How to Become a Nurse Administrator

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Nursing is an essential and complex part of the medical field that encompasses a variety of policies and procedures. Specially trained professionals are required to perform administrative tasks and supervise nursing staff to ensure the efficiency and effective function of healthcare facilities. This is the job of nurse administrators.

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Hey, I'm Joshua T. Osborne

In 2015, I said goodbye to 16-hour days and hauling boxes up and down stairs for a living (I was a mover). I became a full-time entrepreneur, and I made my money by helping business owners make money.

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What does a nurse administrator do?

Nurse administrators are registered nurses that manage and coordinate the activities of nursing staff, assist with the development and implementation of policies, and act as members of administrative teams in healthcare facilities. They develop work schedules and budgets, assign many different tasks to nurses, set up training, and observe nurses to make sure patients are receiving proper care. They manage resources and maintain inventories of medical supplies to make sure all patients receive high-quality care. They also review and maintain medical records and fill out insurance and billing forms. Nurse administrators often act as liaisons between nurses and other healthcare professionals. They provide support to nursing staff and address questions and concerns.

What kind of training does a nurse administrator need?

Nurse administrators must have at least at master degree in nursing or nursing administration and a current registered nurse license. Registered nurses become licensed by passing that National Council Licensure Examination-Registered Nurse (NCLEX-RN). Most employers prefer applicants with sufficient clinical nursing experience. Nurse administrators typically complete courses in healthcare finance, healthcare legislation, human resources, nursing research, leadership, and management. Many nurse administrators gain the Certified Nurse Administrator designation from the American Nurses Credentialing Center (ANCC). Nursing administrators must complete continuing education to maintain their licenses and certifications and keep up to date on advancements in the field.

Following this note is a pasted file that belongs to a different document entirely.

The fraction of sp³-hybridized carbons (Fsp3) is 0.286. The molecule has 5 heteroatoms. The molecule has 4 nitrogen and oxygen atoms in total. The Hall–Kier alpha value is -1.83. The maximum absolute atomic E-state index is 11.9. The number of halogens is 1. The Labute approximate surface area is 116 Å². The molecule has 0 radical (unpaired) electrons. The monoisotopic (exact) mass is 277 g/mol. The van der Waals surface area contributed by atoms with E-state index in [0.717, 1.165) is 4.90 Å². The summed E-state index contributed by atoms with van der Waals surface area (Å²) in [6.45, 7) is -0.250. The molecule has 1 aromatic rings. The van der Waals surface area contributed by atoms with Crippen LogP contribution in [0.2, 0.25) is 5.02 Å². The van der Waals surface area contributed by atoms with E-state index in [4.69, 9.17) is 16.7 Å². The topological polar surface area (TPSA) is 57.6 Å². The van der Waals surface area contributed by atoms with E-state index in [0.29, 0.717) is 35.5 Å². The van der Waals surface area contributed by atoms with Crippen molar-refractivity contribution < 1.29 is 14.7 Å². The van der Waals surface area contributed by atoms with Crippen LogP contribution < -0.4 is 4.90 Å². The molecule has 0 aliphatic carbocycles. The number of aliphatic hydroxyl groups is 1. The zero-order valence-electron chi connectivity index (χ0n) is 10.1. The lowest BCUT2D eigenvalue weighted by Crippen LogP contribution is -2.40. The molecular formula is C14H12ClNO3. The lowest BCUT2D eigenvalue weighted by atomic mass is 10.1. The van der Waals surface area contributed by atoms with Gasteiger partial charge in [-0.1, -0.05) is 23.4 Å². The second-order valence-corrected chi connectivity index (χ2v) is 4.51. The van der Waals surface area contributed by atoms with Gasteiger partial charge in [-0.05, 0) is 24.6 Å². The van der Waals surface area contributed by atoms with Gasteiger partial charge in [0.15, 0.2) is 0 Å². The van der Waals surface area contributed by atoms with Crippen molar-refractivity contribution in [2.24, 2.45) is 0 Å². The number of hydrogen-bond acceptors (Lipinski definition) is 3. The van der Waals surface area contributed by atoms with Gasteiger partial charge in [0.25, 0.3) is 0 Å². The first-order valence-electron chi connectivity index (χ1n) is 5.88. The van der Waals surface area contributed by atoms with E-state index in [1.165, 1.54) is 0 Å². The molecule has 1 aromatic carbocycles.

What are the prospects for a career as a nurse administrator?

Employment of all registered nurses is expected to grow much faster than average for all professions, increasing 23% from 2006 to 2016 (1). The growing and aging population and increased need for administrative nursing services will drive job growth of nurse administrators.

Job prospects should be great especially for nurse administrators with advanced education and extensive experience. Many job openings will arise from the need to replace nurse administrators that retire, transfer, or leave the profession for other reasons.

How much do nurse administrators make?

As of December 2009, the average annual salary for nurse administrators is $49,000; average annual nurse administrator salaries vary greatly on location, employer, education, experience, and benefits (2).

A career as a nurse administrator is an excellent choice for individuals with a strong interest in performing administrative nursing duties. Nurse administrators must have a solid understanding of nursing practices as well as policies and procedures of their healthcare facility. Patience, perseverance, self-discipline, good problem solving, and good leadership skills are essential characteristics. Nurse administrators must have excellent communication and ability to interact with a variety of nursing staff and other healthcare professionals. They must be able to work under stress and pressure and meet strict deadlines.

Joshua T Osborne

Founder/CEO – Mr. & Mrs. Leads

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